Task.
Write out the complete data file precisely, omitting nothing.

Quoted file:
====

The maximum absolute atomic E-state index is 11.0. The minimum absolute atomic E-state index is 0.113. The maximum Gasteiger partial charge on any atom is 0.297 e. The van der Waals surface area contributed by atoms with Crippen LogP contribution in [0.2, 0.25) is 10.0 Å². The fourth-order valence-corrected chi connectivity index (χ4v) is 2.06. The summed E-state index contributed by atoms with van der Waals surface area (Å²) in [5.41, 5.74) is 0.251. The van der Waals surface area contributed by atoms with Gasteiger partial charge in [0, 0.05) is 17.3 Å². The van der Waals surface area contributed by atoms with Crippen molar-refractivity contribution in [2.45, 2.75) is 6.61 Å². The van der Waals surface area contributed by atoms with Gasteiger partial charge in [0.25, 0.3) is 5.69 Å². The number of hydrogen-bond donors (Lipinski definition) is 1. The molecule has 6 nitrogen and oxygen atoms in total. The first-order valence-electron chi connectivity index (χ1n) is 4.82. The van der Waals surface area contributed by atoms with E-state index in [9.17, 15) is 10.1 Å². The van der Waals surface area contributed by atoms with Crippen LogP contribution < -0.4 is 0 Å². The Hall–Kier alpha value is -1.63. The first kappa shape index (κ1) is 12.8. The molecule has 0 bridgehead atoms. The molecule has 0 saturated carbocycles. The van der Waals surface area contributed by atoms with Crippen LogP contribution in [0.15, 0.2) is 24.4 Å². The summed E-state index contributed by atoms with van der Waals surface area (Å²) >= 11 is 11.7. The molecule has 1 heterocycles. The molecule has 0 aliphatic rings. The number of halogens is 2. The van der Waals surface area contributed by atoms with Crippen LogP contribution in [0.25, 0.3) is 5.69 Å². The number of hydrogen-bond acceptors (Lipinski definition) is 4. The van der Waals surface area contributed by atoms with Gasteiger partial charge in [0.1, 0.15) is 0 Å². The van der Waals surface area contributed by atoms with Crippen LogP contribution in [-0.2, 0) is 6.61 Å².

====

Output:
The maximum absolute atomic E-state index is 11.0. The minimum absolute atomic E-state index is 0.113. The maximum Gasteiger partial charge on any atom is 0.297 e. The van der Waals surface area contributed by atoms with Crippen LogP contribution in [0.2, 0.25) is 10.0 Å². The fourth-order valence-corrected chi connectivity index (χ4v) is 2.06. The summed E-state index contributed by atoms with van der Waals surface area (Å²) in [5.41, 5.74) is 0.251. The van der Waals surface area contributed by atoms with Gasteiger partial charge in [0, 0.05) is 17.3 Å². The van der Waals surface area contributed by atoms with Crippen molar-refractivity contribution in [2.45, 2.75) is 6.61 Å². The van der Waals surface area contributed by atoms with Gasteiger partial charge in [0.25, 0.3) is 5.69 Å². The number of hydrogen-bond donors (Lipinski definition) is 1. The molecule has 6 nitrogen and oxygen atoms in total. The first-order valence-electron chi connectivity index (χ1n) is 4.82. The van der Waals surface area contributed by atoms with E-state index in [9.17, 15) is 10.1 Å². The van der Waals surface area contributed by atoms with Crippen LogP contribution < -0.4 is 0 Å². The Hall–Kier alpha value is -1.63. The first kappa shape index (κ1) is 12.8. The molecule has 0 bridgehead atoms. The molecule has 0 saturated carbocycles. The van der Waals surface area contributed by atoms with Crippen LogP contribution in [0.15, 0.2) is 24.4 Å². The summed E-state index contributed by atoms with van der Waals surface area (Å²) >= 11 is 11.7. The molecule has 1 heterocycles. The molecule has 0 aliphatic rings. The number of halogens is 2. The van der Waals surface area contributed by atoms with Crippen LogP contribution in [0.25, 0.3) is 5.69 Å². The number of hydrogen-bond acceptors (Lipinski definition) is 4. The van der Waals surface area contributed by atoms with Gasteiger partial charge in [0.1, 0.15) is 0 Å². The van der Waals surface area contributed by atoms with Crippen LogP contribution in [-0.2, 0) is 6.61 Å².